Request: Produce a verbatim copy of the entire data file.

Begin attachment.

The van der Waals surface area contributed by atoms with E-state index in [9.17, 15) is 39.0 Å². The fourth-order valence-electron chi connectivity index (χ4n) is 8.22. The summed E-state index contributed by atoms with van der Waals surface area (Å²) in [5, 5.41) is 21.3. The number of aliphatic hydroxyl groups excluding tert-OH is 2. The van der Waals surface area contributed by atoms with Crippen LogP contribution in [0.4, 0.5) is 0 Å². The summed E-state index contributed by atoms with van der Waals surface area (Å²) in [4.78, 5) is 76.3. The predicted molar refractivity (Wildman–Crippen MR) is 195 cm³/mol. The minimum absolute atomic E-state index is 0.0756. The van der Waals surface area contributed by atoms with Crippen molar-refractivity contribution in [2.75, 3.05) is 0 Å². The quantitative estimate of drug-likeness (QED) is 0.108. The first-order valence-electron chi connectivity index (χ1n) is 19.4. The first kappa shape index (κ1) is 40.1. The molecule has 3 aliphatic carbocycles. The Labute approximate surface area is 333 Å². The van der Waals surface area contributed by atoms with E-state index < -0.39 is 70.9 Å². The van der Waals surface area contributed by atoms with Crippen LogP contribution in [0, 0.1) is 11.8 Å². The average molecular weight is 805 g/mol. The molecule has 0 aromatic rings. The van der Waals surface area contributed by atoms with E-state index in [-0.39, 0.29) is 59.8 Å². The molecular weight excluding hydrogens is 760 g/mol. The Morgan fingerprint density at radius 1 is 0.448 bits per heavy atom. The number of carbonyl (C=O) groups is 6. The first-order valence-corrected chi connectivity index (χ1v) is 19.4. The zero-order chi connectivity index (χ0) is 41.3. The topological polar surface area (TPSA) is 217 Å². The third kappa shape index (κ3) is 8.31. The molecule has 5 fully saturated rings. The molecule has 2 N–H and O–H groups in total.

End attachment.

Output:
The van der Waals surface area contributed by atoms with E-state index in [9.17, 15) is 39.0 Å². The fourth-order valence-electron chi connectivity index (χ4n) is 8.22. The summed E-state index contributed by atoms with van der Waals surface area (Å²) in [5, 5.41) is 21.3. The number of aliphatic hydroxyl groups excluding tert-OH is 2. The van der Waals surface area contributed by atoms with Crippen LogP contribution in [0.4, 0.5) is 0 Å². The summed E-state index contributed by atoms with van der Waals surface area (Å²) in [4.78, 5) is 76.3. The predicted molar refractivity (Wildman–Crippen MR) is 195 cm³/mol. The minimum absolute atomic E-state index is 0.0756. The van der Waals surface area contributed by atoms with Crippen molar-refractivity contribution in [2.75, 3.05) is 0 Å². The quantitative estimate of drug-likeness (QED) is 0.108. The first-order valence-electron chi connectivity index (χ1n) is 19.4. The first kappa shape index (κ1) is 40.1. The molecule has 3 aliphatic carbocycles. The Labute approximate surface area is 333 Å². The van der Waals surface area contributed by atoms with E-state index < -0.39 is 70.9 Å². The van der Waals surface area contributed by atoms with Crippen LogP contribution in [0, 0.1) is 11.8 Å². The average molecular weight is 805 g/mol. The molecule has 0 aromatic rings. The van der Waals surface area contributed by atoms with E-state index in [-0.39, 0.29) is 59.8 Å². The molecular weight excluding hydrogens is 760 g/mol. The Morgan fingerprint density at radius 1 is 0.448 bits per heavy atom. The number of carbonyl (C=O) groups is 6. The first-order valence-corrected chi connectivity index (χ1v) is 19.4. The zero-order chi connectivity index (χ0) is 41.3. The topological polar surface area (TPSA) is 217 Å². The third kappa shape index (κ3) is 8.31. The molecule has 5 fully saturated rings. The molecule has 2 N–H and O–H groups in total.